A newly discovered important protective role of p53 was its ability to regulate the suntan response. Cui et al. found that p53 can directly modulate transcriptional activity of the POMC promoter following UV exposure 9
. It is notable that the prevalence of p53 Arg72Pro polymorphism exhibits substantial latitudinal differences, with dark pigmented populations closer to the equator having increased Pro allele frequency 26,27
. In this regard, it is speculated that p53 Pro allele is a more competent inducer of POMC transcription, an evolutionary selection in heavily sun-exposed areas 28
. This speculation is consistent with the fact that the Pro allele was associated with increased transcriptional activity 17
. In this study, we evaluated the association between p53 Arg72Pro polymorphism and childhood tanning tendency according to different hair color. At the outset, we surmised that the effect of functional p53 polymorphism on tanning responses could only be evaluated in individuals with an intact MC1R pathway, e.g. in individuals with MC1R polymorphisms resulting in red hair, we would not be able to evaluate the effect of p53 as tanning responses are poor. As expected, only among the women with black/dark brown hair, the test for trend showed a borderline positive correlation of Pro allele with childhood tanning tendency. This finding may provide a plausible molecular explanation for different tanning response to UV among people with similar pigmentation.
The melanocortin 1 receptor (MC1R) gene is located at 16q24.3. It encodes a seven-transmembrane, G-protein-coupled receptor of 317 amino acids, and can be activated by its ligand α-MSH or adrenocorticotrophic hormone (ACTH) 29,30
. Valverde et al. illustrated that variants in the coding region of the MC1R play an important role in tanning and pigmentation in humans 24
. MC1R variants encode receptor proteins with decreased function to increase cAMP, resulting in decreased constitutional and transient pigmentation 31,32
. We found that the women with RHC variants are less likely to tan; these associations were not modified by the p53 Arg72Pro polymorphism. The role of MC1R in skin pigmentation is predominant, and the variants of MC1R, especially RHC alleles, are consistently associated with constitutional and transient pigmentation 19
. This result suggests that the propensity of the p53 Arg72Pro to increase the tanning response is mitigated by the strong influence of MC1R variants in the POMC/α-MSH-induced tanning response.
Previous studies reported that MC1R variants are associated with an increased risk of developing melanoma and are also associated with phenotypic features such as fair skin and red hair, which are strong risk factors for skin cancer 33-36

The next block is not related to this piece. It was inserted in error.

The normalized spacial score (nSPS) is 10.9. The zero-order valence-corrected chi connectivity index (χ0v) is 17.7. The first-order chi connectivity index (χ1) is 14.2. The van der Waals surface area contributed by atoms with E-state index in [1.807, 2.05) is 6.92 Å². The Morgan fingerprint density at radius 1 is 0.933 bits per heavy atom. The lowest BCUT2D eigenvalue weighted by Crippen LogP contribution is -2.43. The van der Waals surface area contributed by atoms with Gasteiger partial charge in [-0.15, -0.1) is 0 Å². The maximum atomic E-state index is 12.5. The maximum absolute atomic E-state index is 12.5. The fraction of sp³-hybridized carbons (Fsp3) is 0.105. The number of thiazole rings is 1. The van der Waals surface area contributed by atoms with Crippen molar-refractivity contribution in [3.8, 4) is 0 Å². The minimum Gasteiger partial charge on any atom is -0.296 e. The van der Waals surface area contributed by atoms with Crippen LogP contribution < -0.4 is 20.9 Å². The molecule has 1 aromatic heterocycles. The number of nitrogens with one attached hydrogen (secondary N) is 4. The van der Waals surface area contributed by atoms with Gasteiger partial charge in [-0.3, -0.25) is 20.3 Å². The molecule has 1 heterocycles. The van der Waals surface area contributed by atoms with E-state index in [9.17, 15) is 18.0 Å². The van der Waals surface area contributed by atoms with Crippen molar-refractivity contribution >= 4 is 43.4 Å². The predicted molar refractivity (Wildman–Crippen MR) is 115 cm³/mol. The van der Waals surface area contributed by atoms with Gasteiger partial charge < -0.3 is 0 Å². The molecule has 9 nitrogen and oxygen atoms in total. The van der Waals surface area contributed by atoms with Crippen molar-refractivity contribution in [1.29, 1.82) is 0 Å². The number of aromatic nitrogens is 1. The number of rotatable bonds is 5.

. These observations are consistent with the findings of this study; i.e., the women who had MC1R RHC variants or red hair had statistically increased risk of melanoma. Similar result was also found for the women with high constitutional susceptibility score. The constitutional susceptibility score reflects the multiple constitutional phenotypic variables including hair color, skin color, childhood tendency to burn, and the number of palpably raised moles on arms, simultaneously. Interestingly, these associations were strongest among women who carried the p53 Pro/Pro genotype; namely, darker pigmentation substantially attenuated the melanoma risk associated with p53 Pro/Pro genotype. In an analysis on the same participants from this study, Han et al. observed that the Pro/Pro genotype carriers had higher melanoma risk than the Arg/Arg genotype carriers 37
. In the present study, we observed that the p53 Pro allele was more strongly associated with tanning response among dark haired women, presumably those retaining substantial function of MC1R. These data suggest that the p53 Pro allele maybe a more active transcription factor of POMC than the Arg allele in tanning response, resulting in darker pigmentation. However, the Pro allele is associated with lower capacity to induce apoptosis than the Arg allele 16
. Hence, even though the Pro allele is associated with tanning response, its reduced activity to induce apoptosis plays a predominant role in melanoma development among Caucasians.
The nested case-control design, high follow-up rate, and high response rate for the retrospective supplementary questionnaire are among strengths of this study. The limitations of the study include self-reported assessment of pigmentary phenotypes, which may lead to misclassification. Nevertheless, we observed that the Pro allele was associated with tanning response, probably due to enhanced induction of POMC transcription. The association of the p53 Pro/Pro genotype with cutaneous melanoma risk was strongest among the women with light pigmentation. The underlying mechanism of the p53 Arg72Pro polymorphism in the etiology of cutaneous melanoma remains to be demonstrated.